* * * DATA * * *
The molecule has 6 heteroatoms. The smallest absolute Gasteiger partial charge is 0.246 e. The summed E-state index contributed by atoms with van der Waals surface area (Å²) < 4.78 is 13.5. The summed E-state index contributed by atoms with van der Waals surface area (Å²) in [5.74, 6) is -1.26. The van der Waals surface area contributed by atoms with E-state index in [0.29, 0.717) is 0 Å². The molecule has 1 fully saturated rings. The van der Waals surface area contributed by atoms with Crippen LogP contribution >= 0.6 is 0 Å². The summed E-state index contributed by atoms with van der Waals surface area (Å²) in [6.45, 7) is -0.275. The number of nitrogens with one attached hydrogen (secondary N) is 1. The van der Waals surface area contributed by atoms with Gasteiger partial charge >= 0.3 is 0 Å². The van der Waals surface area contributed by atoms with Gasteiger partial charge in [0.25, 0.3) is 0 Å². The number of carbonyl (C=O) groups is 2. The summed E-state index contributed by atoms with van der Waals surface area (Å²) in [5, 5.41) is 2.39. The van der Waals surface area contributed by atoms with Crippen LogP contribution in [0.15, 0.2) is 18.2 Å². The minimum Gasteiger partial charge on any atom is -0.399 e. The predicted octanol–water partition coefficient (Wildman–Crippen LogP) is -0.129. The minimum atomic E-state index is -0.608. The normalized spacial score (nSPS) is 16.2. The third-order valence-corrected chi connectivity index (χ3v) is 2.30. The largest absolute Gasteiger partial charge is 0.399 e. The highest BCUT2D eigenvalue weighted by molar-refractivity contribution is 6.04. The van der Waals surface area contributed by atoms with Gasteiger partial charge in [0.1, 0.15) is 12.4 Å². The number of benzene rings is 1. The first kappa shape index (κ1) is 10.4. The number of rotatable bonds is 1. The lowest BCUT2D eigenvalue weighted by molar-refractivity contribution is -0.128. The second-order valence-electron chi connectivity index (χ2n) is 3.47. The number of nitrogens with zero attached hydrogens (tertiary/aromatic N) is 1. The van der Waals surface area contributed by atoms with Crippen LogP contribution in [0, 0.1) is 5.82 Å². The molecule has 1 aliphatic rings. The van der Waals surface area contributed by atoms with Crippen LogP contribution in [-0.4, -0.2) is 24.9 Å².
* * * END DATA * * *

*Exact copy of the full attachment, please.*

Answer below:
The molecule has 6 heteroatoms. The smallest absolute Gasteiger partial charge is 0.246 e. The summed E-state index contributed by atoms with van der Waals surface area (Å²) < 4.78 is 13.5. The summed E-state index contributed by atoms with van der Waals surface area (Å²) in [5.74, 6) is -1.26. The van der Waals surface area contributed by atoms with E-state index in [0.29, 0.717) is 0 Å². The molecule has 1 fully saturated rings. The van der Waals surface area contributed by atoms with Crippen LogP contribution >= 0.6 is 0 Å². The summed E-state index contributed by atoms with van der Waals surface area (Å²) in [6.45, 7) is -0.275. The number of nitrogens with one attached hydrogen (secondary N) is 1. The van der Waals surface area contributed by atoms with Gasteiger partial charge >= 0.3 is 0 Å². The van der Waals surface area contributed by atoms with Gasteiger partial charge in [0.25, 0.3) is 0 Å². The number of carbonyl (C=O) groups is 2. The summed E-state index contributed by atoms with van der Waals surface area (Å²) in [5, 5.41) is 2.39. The van der Waals surface area contributed by atoms with Crippen LogP contribution in [0.15, 0.2) is 18.2 Å². The minimum Gasteiger partial charge on any atom is -0.399 e. The predicted octanol–water partition coefficient (Wildman–Crippen LogP) is -0.129. The minimum atomic E-state index is -0.608. The normalized spacial score (nSPS) is 16.2. The third-order valence-corrected chi connectivity index (χ3v) is 2.30. The largest absolute Gasteiger partial charge is 0.399 e. The highest BCUT2D eigenvalue weighted by molar-refractivity contribution is 6.04. The van der Waals surface area contributed by atoms with Gasteiger partial charge in [0.1, 0.15) is 12.4 Å². The number of benzene rings is 1. The first kappa shape index (κ1) is 10.4. The number of rotatable bonds is 1. The lowest BCUT2D eigenvalue weighted by molar-refractivity contribution is -0.128. The second-order valence-electron chi connectivity index (χ2n) is 3.47. The number of nitrogens with zero attached hydrogens (tertiary/aromatic N) is 1. The van der Waals surface area contributed by atoms with Crippen LogP contribution in [0, 0.1) is 5.82 Å². The molecule has 1 aliphatic rings. The van der Waals surface area contributed by atoms with Crippen LogP contribution in [-0.4, -0.2) is 24.9 Å².